How Sleep Keeps The Peace

Research reveals the power of sleep to ravage—or restore—mental health.

By Abigail Fagan, published April 29, 2020 - last reviewed on May 5, 2020

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Today’s fast-paced world leaves little time for sleep. Forty-hour work weeks are just dreams for those toiling late into the night or checking in remotely after they leave the office. Technology also offers an array of distractions that easily overpower bedtime.

For these reasons and more, many Americans fail to get enough sleep: More than 35 percent of U.S. adults sleep less than the recommended seven hours per night, according to the Centers for Disease Control and Prevention.

Carving out time for rest is critical. Some of the most common emotional and behavioral challenges—stress, anxiety, and depression—are closely connected to sleep. Shortchange the circadian clock that helps regulate all cellular processes and you pave the way for many kinds of dysfunction.

Seventy to 80 percent of people with anxiety disorders report trouble sleeping. And many people with sleep disorders suffer from anxiety. Scientists at the University of California, Berkeley sought to understand the extent of the connection and how it unfolds.

In one experiment, a group of study participants slept in a lab overnight while another group was forced to stay awake. In the morning, all watched an emotional video, after which their anxiety levels were assessed via questionnaires. For those who stayed awake, anxiety shot up 30 percent. Perhaps that’s not surprising given the disruption an all-nighter creates. But a second study revealed that even minor sleep interference led to spikes of anxiety levels the next day.

The scientists also analyzed brain activity through fMRI. There were two key regions to assess: the amygdala, which directs emotional responses, and the prefrontal cortex, responsible for emotion regulation, decision-making, and critical thinking.

After a night of poor sleep, the amygdala was unchanged, and emotions were felt as strongly as ever. But prefrontal cortex activity diminished, so the brain’s reserves to manage emotion were depleted. By contrast, a full night of sleep, especially if it encompassed the deep-sleep stage called slow-wave sleep, led to strong activity in the prefrontal cortex and lower anxiety.

Together the findings suggest that sleep problems may not be just a symptom of anxiety but a reason it persists, says Eti Ben Simon, the lead researcher on the study.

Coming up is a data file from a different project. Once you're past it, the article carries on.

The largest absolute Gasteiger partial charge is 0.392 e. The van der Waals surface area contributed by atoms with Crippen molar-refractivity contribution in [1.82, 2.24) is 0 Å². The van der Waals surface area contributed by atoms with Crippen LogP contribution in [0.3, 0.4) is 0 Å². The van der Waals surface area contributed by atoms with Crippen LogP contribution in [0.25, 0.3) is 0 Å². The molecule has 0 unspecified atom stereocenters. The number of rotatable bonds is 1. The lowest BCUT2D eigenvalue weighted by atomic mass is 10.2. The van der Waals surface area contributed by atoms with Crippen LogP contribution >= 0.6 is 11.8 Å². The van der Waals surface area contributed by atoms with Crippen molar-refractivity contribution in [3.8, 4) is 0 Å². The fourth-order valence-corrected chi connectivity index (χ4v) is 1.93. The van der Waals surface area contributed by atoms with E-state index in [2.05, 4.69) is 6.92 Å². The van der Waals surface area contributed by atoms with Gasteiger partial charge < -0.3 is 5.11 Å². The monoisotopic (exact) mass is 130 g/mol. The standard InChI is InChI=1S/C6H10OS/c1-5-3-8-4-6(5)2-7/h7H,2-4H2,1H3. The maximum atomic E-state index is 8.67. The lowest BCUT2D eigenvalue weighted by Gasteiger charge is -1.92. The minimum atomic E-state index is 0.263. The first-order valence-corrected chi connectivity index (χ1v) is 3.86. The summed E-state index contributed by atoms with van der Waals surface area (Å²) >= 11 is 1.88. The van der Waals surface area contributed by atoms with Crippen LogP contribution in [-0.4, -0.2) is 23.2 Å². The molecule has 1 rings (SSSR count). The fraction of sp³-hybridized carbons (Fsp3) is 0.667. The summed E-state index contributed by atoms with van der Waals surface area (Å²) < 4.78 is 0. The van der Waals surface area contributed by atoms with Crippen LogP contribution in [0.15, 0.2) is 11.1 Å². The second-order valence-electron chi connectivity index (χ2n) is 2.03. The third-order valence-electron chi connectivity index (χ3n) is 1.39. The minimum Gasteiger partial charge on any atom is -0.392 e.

Ben Simon speculates that slow-wave sleep resets the balance between the sympathetic nervous system (guardian of the fight-or-flight response) and the parasympathetic nervous system (rest and digest). Stress and anxiety during waking hours activate the sympathetic system. But the parasympathetic system dominates slow-wave sleep, when heart rate slows and blood pressure drops.

Sleep disturbances rob the body of this soothing cycle. “When our sleep is disturbed, the balance may not be restored,” Ben Simon says. “That balance may be one of the mechanisms that helps fight anxiety the next day.”

Setting aside enough time for sleep is one thing, but actually falling asleep is another. Enter melatonin, which synchronizes the biological clock. The production and accumulation of the hormone creates the feeling of drowsiness, signaling that it’s time to go to bed. Melatonin doesn’t change how long or how deeply one sleeps. But when the sleep cycle is disrupted—common among older adults, shift workers, and travelers—taking a melatonin supplement can help.

Taking melatonin isn’t the only way to bring on sleep. Magnesium regulates the neurotransmitters that promote sleep, and there’s evidence that it can improve sleep quality. The majority of Americans, however, consume a magnesium-deficient diet. Theanine, a compound present in tea, also modulates the neurotransmitters that influence sleep and can be taken in concentrated form via supplements. Tryptophan, a building block of serotonin, helps produce melatonin and is another agent that regulates sleep-wake cycles.

“If you protect your sleep,” Ben Simon concludes, “it will protect you in return.”

Sleep by the Numbers

  • The right amount of sleep varies by a person’s age, but adults from 18 to 64 need seven to nine hours per night, according to the National Sleep Foundation.
  • It typically takes an adult between 10 and 20 minutes to fall asleep.
  • Ten percent of Americans experience chronic insomnia, according to the CDC.  
  • A night of poor sleep lowers pain tolerance the following day by 15 percent.
  • Keeping the same sleep schedule every day, creating a relaxing bedtime routine, maintaining a cool bedroom, and avoiding screen time before bed all aid sleep.
  • The natural human circadian rhythm cycle is 24.2 hours long.
  • Circadian rhythm is governed by the suprachiasmatic nucleus, a group of cells in the hypothalamus that receive input from light-sensitive neurons.

Melatonin Matters

Sylvie Tittle/Unsplash
Sylvie Tittle/Unsplash